Ryuichi Sakamoto
"We are destroying the world."

There's a scene in the documentary Coda, based on the life of pioneering Japanese musician Ryuichi Sakamoto, where plagued by the weight of his throat cancer, he questions his ability to go on scoring the soundtrack to the Academy Award Nominated film The Revenant. It's a haunting reflection of how art can sometimes mirror one's own life.

It could pass as a good analogy for the way Ryuichi sees the world; he describes artists as canaries in the coal mine, with the idea that they are highly attuned to the pertinent issues of our time.

Ryuchi does this by speaking two languages. One through his powerfully sensitive music, and the other through using his voice to talk about humankind’s catastrophic influence on its environment.
His rattled conscience is something you see a lot of in this film. If he is not surveying the damage from the Fukushima nuclear reactor then he’s heading on a ship to Antarctica to witness the fragility of its ecosystem firsthand.

One of the most profound pioneers in music, he starts this discussion by lamenting the passing of one of his late contemporaries and at one point acting partners, David Bowie.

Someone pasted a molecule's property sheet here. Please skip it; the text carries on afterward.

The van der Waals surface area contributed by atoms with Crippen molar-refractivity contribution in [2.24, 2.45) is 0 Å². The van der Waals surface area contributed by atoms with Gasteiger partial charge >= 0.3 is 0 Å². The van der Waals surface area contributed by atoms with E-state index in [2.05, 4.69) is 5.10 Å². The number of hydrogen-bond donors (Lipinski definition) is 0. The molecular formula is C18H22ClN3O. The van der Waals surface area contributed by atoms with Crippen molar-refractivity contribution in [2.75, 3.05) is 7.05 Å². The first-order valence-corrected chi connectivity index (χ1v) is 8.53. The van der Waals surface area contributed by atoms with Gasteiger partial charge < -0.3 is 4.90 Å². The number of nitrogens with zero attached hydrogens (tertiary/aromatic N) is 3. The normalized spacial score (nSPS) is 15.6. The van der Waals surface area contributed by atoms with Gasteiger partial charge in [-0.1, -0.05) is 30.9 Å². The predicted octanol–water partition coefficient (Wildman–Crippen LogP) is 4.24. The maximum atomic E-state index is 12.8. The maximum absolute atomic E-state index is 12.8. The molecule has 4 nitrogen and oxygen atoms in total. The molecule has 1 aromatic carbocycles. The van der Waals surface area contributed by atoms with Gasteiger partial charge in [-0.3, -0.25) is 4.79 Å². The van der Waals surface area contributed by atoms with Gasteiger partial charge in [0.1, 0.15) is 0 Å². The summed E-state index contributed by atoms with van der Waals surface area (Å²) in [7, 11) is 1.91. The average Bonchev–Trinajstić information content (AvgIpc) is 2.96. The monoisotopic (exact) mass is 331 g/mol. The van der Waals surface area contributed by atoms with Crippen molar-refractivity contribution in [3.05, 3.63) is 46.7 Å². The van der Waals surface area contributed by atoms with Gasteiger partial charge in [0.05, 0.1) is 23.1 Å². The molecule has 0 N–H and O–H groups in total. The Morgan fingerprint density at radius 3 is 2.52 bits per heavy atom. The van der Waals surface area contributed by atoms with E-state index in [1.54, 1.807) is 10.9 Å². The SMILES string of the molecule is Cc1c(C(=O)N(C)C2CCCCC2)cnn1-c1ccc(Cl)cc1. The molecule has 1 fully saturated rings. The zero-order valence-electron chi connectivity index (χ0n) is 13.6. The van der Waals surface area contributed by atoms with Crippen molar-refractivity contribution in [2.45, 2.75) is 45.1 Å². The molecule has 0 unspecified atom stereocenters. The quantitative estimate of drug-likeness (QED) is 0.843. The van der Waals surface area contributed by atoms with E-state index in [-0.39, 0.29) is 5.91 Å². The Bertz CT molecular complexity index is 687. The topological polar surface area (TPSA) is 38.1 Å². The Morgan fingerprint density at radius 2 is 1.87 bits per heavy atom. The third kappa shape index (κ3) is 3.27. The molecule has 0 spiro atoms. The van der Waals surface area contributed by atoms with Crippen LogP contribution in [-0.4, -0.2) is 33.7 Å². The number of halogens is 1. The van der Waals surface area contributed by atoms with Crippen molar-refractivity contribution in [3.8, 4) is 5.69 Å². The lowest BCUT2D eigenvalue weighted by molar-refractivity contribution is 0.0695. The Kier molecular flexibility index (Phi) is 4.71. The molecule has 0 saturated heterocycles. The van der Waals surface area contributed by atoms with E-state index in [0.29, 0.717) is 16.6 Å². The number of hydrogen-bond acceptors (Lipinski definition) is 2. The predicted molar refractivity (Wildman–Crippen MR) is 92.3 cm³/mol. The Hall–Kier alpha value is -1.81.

[On Bowie]

I kind of lost contact with him for some time in the 90s. I knew that he was living in New York and I thought that we would meet somewhere in a restaurant or on the street, so I didn’t make too much effort. And then he passed. So I have a big regret of course. I couldn’t believe his passing because I loved his last album. Two days before he passed, it sounded very vital. It was full of energy.  

Like a last push of energy.

Yeah, but we didn’t know it was his last. The album sounded full of energy and full of hope for the future. It didn’t sound like a last will.

And do you relate to this? Without sounding insensitive, you’ve been through something similar.

Almost at the same time, I was diagnosed. Of course, I feel very close to the situation he was in. Of course, I was very lucky. I recovered, but he didn’t. It’s just a difference in luck.

How do you feel about reverence?  People like David Bowie or Lou Reed, many of these people get to a certain point where they feel the weight of their energy; they know they mean something. Do you also identify with this?